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China, U.S. vow to strengthen trade ties


   Top Chinese and U.S. trade officials pledged Monday, April 27 to strengthen bilateral trade cooperation amidst the ongoing global financial crisis.

    "We welcome American companies that want to increase their investment in China," visiting Chinese Commerce Minister Chen Deming said when meeting his U.S. counterpart Gary Locke. "Meanwhile, we also encourage capable Chinese companies to invest in the U.S."

    "We hope that the U.S. government will welcome Chinese investments and create an open and transparent investment environment," Chen added.

    Locke said that he agreed with Chen and the U.S. government paid much attention to strengthening relations with China.

    Both ministers underscored the importance of achieving concrete results at the next meeting of the Joint Commission on Commerce and Trade and discussed other issues, such as increasing U.S. exports to China and the need to avoid protectionism.

    Chen also exchanged views with U.S. Trade Representative Ron Kirk on a range of bilateral and multilateral trade issues at a meeting held Monday afternoon.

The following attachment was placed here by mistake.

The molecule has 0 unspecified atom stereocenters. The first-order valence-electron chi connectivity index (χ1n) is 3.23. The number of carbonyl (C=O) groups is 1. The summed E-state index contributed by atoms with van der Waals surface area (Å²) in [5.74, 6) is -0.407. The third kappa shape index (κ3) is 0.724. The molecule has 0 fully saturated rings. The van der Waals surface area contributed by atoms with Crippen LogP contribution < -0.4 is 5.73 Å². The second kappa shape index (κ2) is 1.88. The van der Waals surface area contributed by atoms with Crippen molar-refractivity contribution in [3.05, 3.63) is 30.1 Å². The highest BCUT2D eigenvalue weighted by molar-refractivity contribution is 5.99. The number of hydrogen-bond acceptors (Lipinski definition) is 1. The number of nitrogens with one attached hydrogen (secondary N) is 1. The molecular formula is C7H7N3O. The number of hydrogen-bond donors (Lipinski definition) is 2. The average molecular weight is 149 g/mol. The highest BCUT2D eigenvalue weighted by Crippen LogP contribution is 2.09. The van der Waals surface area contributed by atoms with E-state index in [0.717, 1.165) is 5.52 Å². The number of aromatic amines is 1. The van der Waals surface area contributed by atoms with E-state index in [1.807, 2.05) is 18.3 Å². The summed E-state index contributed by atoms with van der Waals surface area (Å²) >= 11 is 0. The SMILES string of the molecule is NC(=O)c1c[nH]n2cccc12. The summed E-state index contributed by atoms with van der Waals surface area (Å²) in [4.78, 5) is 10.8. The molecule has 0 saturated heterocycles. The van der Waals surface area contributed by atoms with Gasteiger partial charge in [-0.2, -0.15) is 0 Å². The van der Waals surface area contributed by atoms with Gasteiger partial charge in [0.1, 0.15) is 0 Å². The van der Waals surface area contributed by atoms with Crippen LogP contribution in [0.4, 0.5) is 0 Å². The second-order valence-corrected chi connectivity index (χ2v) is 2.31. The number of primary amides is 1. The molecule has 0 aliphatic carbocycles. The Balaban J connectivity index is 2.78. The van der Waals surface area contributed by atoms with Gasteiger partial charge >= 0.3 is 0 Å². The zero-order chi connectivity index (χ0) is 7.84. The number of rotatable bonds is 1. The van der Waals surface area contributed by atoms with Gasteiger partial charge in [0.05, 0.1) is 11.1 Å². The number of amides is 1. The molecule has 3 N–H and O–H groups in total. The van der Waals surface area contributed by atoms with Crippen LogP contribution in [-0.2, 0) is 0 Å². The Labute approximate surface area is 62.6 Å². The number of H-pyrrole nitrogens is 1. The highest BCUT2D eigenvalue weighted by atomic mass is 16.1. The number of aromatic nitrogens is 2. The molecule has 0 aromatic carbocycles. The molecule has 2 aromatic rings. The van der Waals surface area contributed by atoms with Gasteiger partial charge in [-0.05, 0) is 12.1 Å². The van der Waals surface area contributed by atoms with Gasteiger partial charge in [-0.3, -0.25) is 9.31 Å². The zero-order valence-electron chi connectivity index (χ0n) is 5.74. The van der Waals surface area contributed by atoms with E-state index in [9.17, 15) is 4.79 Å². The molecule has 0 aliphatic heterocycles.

"Particularly during the current difficult global economic circumstances, both the United States and China have a tremendous stake in maintaining a vibrant, open international trading system to revive and sustain growth," said Kirk in a statement after the meeting.

    "With the size and importance of our bilateral trade flows, we also have a shared interest in ensuring that our bilateral trade relationship is fair, sustainable and mutually beneficial," he added.

    During his visit, Chen also warned against the rising protectionism in the United States.

    "History tells us that the more serious a crisis becomes, the more committed we must be to openness and cooperation," Chen wrote in an article published on the Wall Street Journal on Monday. "Regrettably, however, trade measures by the U.S. against China are on the rise."

    Recently, American industries have petitioned the U.S. government for anti-dumping investigations and for investigations under the World Trade Organization's "special safeguard provision," which could restrict imports of Chinese products, he said.

    "This will seriously test China-U.S. economic and trade relations," he warned.

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